When everybody starts naming the world's greatest pianists you always get the usual roll call: Ashkenazy, Serkin, Gilels, you know,
By Snatch Cramer

When everybody starts naming the world's greatest pianists you always get the usual roll call: Ashkenazy, Serkin, Gilels, you know, the classical people. But how about this nomination: McCoy Tyner? After all, why must we always call Tyner one of the world's greatest living jazz musicians. For that matter why can't that roll call read Tyner, Monk, and Taylor.

Well anyway, we know the reason why it doesn't. But if you listen to the most recent McCoy Tyner stuff you will have to accord him a position much larger than the small niche of jazz master. Tyner has pioneered his own style of romantic piano, a sound that has come into its own within the last three years, and totally asserts itself in his latest album, Focal Point.

Tyner's course is a strange one. He spent his formative years playing with John Coltrane, sticking with Trane for more than five years. His excellent piano work on albums like "My Favorite Things," both fast and slow versions, and on the series of Coltrane quartet albums of the 1963-64 period, identified Tyner as a standout on his own right.

But when Trane died in 1967, leaving Tyner to fend for himself, the mellow piano player turned vicous. He stayed that way right through the early portion of the 1970s. Albums like "sama Layuca" and "Song of the New World" lost that pleasing sound that he had created with Trane.

By the time Tyner arrived in Boston two years ago the soft, sweet music was all but gone. Playing selections from "Enlightenment," Tyner would continually start as if he were playing a beautiful romantic tune, and then, after he had everyone captured, he would turn on the jackhammers.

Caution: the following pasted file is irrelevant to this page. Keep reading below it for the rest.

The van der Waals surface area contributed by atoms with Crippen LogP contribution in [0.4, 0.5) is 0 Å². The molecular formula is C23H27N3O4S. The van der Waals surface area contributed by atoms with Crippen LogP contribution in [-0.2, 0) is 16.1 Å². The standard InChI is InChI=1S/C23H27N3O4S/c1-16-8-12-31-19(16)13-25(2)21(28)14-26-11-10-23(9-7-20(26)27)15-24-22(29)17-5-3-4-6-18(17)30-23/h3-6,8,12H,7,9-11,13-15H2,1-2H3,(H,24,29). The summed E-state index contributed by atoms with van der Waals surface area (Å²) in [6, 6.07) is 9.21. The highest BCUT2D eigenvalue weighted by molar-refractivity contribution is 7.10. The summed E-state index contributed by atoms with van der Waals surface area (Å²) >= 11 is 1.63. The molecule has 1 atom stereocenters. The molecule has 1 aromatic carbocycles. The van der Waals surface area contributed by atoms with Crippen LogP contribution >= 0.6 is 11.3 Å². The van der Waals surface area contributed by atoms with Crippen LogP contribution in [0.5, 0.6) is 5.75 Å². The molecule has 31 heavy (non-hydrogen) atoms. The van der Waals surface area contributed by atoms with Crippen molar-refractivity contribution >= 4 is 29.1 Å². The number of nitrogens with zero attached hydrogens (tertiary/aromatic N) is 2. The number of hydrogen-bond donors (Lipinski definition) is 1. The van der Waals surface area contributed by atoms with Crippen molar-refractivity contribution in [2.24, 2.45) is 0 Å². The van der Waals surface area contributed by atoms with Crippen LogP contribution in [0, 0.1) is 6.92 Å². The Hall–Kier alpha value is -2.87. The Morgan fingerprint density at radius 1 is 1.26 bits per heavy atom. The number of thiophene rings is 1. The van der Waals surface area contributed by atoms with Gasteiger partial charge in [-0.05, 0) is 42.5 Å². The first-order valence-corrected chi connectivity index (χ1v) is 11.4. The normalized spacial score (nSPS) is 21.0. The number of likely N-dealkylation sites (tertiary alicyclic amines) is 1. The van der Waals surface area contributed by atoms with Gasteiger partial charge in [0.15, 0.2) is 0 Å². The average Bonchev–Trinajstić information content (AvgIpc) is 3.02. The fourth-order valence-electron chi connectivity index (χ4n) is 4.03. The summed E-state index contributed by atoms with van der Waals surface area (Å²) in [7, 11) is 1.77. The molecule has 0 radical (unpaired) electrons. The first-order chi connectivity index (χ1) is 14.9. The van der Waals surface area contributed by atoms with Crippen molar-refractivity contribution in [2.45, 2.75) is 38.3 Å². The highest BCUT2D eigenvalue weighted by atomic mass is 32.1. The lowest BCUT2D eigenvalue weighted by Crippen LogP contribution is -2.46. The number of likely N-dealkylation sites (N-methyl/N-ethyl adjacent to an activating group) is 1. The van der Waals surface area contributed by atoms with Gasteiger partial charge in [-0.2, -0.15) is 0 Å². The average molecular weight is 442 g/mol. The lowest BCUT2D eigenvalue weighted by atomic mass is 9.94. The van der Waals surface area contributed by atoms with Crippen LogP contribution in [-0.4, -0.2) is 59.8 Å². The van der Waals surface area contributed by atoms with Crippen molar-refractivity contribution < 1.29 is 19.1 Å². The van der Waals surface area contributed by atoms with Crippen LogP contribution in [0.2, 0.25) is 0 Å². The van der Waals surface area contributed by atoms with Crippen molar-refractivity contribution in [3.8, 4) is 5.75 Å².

But within the last two years Tyner has apparently reversed himself. At least two of the four sides of "Atlantic" sounded like the Tyner of Coltrane days. The arrangements were a little silky on "Fly Like the Wind" but the music was sweet. "Trident" again was pleasing, and "Vocal Point" marks the full swing.

One warning about Tyner's shows: he doesn't like to play a long time. Don't think you can get around this by staying at the second show because it will cost you and he plays the same thing pretty much the same way (never exactly the same) in the second show. At Paul's Mall beginning Monday.

Sun Ra is in this week, presenting an 8 pm concert this Saturday at the Alumni Auditorium on the Northeastern campus in Boston. Sun Ra is really great live, and this is pretty much one of those rare Boston opportunities.

Don't say I didn't tell you about that Chick Corea concert. Word has it that his Sunday show at 7 in the Orpheum is sold out. But maybe it's like those great Broadway shows where if you tried hard enough you can get a ticket. That's the first and last time Corea will ever be linked with Broadway.

Don't forget about that great series of jazz films at Off the Wall, 861 Main St. in Central Square. They've got films of Lester Young, Diz, Bessie Smith and many other greats.

All this week the Jazz Workshop has Rahsaan Roland Kirk, the brilliant horn player who is trying to develop a solo horn style after a stroke wiped out his ability to play three horns. He's as great as usual.

The Rise Club has Joe Chambers through Saturday. With Chambers is Ray Mantilla on conga, Larry Young on organ and Jeremy Steig on flute. Rise has really been getting the good acts lately.

From May 23 to May 28 Art Blaky and the Jazz Messengers move into the Rise. You can get tickets for those concerts at Bojos.

The Crusaders play at the Berklee Performance Center on Friday, May 20 at 8 pm.

Paul's Mall features Norman Connors through the weekend, sets are 8:30 and 11.

Flora Purim is with Procol Harum Tuesday at the Harvard Square.

Sandy's Jazz Revival in Beverly is featuring the "boss of the blues singers" Big Joe Turner and his Kansas City Band featuring dummer Jo Jones, through May 22.

Locally Ryles in Inman Square has the Ed Wells Trio through Saturday.